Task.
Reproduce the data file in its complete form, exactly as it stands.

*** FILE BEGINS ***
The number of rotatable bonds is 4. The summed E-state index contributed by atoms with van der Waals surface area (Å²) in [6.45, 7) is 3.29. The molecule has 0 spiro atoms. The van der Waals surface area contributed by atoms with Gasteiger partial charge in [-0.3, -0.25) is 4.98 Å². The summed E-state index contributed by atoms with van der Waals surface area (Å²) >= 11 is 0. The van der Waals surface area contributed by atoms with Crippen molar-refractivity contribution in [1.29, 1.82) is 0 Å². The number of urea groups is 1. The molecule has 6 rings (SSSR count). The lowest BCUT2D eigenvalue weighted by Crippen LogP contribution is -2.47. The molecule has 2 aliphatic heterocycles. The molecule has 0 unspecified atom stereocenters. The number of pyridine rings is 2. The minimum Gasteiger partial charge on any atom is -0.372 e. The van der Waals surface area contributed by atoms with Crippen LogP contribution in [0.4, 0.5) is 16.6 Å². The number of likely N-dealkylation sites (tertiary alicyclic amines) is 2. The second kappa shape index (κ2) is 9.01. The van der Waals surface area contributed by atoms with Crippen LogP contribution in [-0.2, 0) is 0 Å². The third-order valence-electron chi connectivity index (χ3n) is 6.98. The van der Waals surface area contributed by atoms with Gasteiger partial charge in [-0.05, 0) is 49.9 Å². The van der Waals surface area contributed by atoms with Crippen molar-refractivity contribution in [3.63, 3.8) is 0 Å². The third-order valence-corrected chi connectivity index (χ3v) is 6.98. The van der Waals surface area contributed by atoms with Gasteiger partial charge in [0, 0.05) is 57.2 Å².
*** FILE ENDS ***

The number of rotatable bonds is 4. The summed E-state index contributed by atoms with van der Waals surface area (Å²) in [6.45, 7) is 3.29. The molecule has 0 spiro atoms. The van der Waals surface area contributed by atoms with Gasteiger partial charge in [-0.3, -0.25) is 4.98 Å². The summed E-state index contributed by atoms with van der Waals surface area (Å²) >= 11 is 0. The van der Waals surface area contributed by atoms with Crippen molar-refractivity contribution in [1.29, 1.82) is 0 Å². The number of urea groups is 1. The molecule has 6 rings (SSSR count). The lowest BCUT2D eigenvalue weighted by Crippen LogP contribution is -2.47. The molecule has 2 aliphatic heterocycles. The molecule has 0 unspecified atom stereocenters. The number of pyridine rings is 2. The minimum Gasteiger partial charge on any atom is -0.372 e. The van der Waals surface area contributed by atoms with Crippen LogP contribution in [0.4, 0.5) is 16.6 Å². The number of likely N-dealkylation sites (tertiary alicyclic amines) is 2. The second kappa shape index (κ2) is 9.01. The van der Waals surface area contributed by atoms with Crippen LogP contribution in [-0.2, 0) is 0 Å². The third-order valence-electron chi connectivity index (χ3n) is 6.98. The van der Waals surface area contributed by atoms with Gasteiger partial charge in [-0.05, 0) is 49.9 Å². The van der Waals surface area contributed by atoms with Crippen molar-refractivity contribution in [3.63, 3.8) is 0 Å². The third-order valence-corrected chi connectivity index (χ3v) is 6.98. The van der Waals surface area contributed by atoms with Gasteiger partial charge in [0, 0.05) is 57.2 Å².